Waiwera South Volunteer Fire Brigade Deputy Chief Fire Officer Darrell Wendelgelst was decorated with a Gold Star for 25 years’ service to Fire and Emergency New Zealand (Fenz) at a special ceremony in Clinton on Saturday, July 30.
The local dairy farmer has been involved in fire safety and emergency response in his community since moving from Kaitangata in 1996.
‘‘My neighbour John Whiteside suggested joining the local volunteers when I first moved here and it turned out to be a good way to meet new people and get involved, offering some service to the community,’’ DCFO Wendelgelst said.
His district station, Waiwera South 511, had 11 volunteers, two of whom were new recruits, and received 15›20 callouts per year, he said.
‘‘We mostly attend motor accidents and vegetation fires. You don’t look forward to the callouts but there is an element of adrenaline when you get the call, and it is rewarding to know your presence and your training is making a big difference in helping someone in trouble.’’
Fenz had transformed over the past quarter of a century and the changes he had noticed most were the result of cellphones and individual firefighters’ equipment, while perhaps his most memorable experiences were controlled burns for training and research, he said.
‘‘Four or five times we’ve been with Fenz experts to burn a building that’s been slated for demolition. We’ve been inside in level two standard kit, flash hoods and breathing apparatus, working in pairs with hoses and practising searches.’’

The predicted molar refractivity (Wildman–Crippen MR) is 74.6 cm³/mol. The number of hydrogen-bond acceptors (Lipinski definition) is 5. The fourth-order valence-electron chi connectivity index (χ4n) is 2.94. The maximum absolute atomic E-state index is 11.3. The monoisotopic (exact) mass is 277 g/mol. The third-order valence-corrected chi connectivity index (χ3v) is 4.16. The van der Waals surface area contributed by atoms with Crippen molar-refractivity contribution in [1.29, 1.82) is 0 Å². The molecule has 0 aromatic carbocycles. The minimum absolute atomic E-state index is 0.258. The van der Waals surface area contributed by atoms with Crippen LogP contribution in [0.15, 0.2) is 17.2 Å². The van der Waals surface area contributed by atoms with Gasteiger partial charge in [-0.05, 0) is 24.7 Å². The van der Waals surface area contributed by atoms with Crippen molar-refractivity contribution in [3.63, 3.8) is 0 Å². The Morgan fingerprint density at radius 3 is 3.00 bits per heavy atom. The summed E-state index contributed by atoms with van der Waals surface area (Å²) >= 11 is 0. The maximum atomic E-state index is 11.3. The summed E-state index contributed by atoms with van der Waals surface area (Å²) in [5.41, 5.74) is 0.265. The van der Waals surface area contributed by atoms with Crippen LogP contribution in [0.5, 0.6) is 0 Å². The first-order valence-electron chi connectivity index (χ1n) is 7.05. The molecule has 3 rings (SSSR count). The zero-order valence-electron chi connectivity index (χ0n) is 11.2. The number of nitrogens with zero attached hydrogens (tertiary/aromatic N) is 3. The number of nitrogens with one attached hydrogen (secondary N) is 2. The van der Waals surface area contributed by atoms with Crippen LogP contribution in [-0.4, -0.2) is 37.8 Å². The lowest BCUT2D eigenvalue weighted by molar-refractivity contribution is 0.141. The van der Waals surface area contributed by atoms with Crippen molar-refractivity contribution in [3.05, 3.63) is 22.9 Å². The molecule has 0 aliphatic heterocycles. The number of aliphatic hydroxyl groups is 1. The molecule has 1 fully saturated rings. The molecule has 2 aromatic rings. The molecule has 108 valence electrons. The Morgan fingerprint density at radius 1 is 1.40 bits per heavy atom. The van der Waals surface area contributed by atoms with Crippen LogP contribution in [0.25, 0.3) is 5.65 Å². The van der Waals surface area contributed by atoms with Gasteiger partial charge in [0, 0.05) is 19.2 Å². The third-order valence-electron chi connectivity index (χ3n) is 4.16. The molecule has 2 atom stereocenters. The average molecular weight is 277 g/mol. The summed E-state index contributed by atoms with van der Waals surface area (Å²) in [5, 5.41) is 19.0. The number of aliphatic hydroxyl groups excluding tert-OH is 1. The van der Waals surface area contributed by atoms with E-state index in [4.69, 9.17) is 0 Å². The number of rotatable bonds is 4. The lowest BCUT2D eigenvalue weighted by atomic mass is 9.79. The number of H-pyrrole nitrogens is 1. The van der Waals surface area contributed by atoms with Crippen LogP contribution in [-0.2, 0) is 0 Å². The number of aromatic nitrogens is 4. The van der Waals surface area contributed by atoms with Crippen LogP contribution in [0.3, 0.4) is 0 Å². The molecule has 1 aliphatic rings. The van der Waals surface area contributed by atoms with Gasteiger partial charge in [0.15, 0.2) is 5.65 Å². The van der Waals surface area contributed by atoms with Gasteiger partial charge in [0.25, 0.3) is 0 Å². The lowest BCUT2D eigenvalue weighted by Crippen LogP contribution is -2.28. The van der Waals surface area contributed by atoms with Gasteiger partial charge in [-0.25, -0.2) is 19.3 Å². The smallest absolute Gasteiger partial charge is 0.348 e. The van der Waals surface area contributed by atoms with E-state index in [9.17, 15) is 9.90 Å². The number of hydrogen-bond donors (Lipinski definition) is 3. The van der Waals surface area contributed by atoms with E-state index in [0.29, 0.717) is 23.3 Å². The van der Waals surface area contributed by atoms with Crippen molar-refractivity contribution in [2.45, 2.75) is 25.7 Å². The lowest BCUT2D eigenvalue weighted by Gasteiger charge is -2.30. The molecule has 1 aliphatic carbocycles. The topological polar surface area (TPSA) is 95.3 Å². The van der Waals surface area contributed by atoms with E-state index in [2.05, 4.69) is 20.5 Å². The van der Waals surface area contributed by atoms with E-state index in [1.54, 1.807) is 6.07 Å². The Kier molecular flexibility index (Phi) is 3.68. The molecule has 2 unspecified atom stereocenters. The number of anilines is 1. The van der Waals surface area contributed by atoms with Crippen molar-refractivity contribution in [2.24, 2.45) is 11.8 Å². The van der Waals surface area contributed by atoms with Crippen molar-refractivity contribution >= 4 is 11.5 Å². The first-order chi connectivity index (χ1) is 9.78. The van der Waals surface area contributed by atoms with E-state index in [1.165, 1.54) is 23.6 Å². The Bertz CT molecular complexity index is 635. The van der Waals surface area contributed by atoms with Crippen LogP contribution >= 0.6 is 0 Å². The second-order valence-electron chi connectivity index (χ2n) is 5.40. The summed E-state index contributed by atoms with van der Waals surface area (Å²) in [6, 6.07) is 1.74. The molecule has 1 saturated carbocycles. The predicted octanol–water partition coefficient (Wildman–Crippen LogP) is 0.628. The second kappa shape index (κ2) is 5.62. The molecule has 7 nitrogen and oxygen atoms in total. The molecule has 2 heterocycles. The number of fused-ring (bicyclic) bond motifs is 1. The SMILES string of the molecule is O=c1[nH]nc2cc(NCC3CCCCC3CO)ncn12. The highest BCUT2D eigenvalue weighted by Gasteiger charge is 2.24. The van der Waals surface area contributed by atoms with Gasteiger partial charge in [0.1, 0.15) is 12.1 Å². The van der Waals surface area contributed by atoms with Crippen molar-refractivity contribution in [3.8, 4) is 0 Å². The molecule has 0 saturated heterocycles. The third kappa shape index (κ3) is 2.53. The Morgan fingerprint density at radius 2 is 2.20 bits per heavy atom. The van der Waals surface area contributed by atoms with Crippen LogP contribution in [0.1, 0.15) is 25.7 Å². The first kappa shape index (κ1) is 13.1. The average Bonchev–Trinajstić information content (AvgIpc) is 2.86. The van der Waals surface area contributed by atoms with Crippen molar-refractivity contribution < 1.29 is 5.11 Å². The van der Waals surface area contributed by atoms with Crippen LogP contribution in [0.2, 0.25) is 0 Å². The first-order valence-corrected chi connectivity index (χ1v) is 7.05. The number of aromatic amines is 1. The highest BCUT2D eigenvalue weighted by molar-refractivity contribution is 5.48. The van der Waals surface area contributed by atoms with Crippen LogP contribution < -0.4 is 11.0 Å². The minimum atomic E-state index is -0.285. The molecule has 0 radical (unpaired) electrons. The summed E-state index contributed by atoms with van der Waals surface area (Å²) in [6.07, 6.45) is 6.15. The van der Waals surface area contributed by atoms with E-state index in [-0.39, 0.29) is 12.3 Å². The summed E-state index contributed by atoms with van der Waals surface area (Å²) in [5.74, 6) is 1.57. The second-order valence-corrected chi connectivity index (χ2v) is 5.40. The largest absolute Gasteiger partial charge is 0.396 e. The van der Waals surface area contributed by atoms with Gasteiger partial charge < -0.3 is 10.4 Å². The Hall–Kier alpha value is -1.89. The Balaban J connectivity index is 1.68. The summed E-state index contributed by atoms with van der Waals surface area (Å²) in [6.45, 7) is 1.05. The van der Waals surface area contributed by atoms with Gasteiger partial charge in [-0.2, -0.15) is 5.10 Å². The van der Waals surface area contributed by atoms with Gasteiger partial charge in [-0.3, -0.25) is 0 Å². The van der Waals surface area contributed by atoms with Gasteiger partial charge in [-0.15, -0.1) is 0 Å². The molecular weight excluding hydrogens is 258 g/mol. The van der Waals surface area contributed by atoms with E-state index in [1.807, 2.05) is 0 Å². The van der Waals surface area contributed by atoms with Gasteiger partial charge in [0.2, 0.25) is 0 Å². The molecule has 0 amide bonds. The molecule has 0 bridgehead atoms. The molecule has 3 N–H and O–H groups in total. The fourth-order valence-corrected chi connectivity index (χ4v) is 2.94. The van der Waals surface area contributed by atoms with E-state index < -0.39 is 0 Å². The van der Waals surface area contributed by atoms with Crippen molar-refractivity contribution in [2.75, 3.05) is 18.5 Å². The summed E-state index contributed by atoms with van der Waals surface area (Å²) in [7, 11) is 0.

Mr Whiteside, who is brigade chief fire officer and a volunteer of 44 years, said his deputy had put his heart and soul into serving Waiwera South.
‘‘Darrell’s a very level›headed and conscientious member who makes a big contribution to the brigade, especially as a training officer. He’s also president of Clinton Lions Club. There were about 60 people at his award ceremony, including the mayor and Fenz officials, to present him with other honours in addition to his Gold Star,’’ CFO Whiteside said.
DCFO Wendelgelst said his team was a ‘‘great bunch who get on well together’’.
He was very grateful for the support of his wife and family, and philosophical about fire safety advice.
‘‘We had a callout a while ago when hot ash from a burn of forest slash caused a hedge fire four or five days after the bonfire was out. That was just an unexpected change in the weather. Bad luck can happen even when you take all the precautions, so that’s why we’re here.’’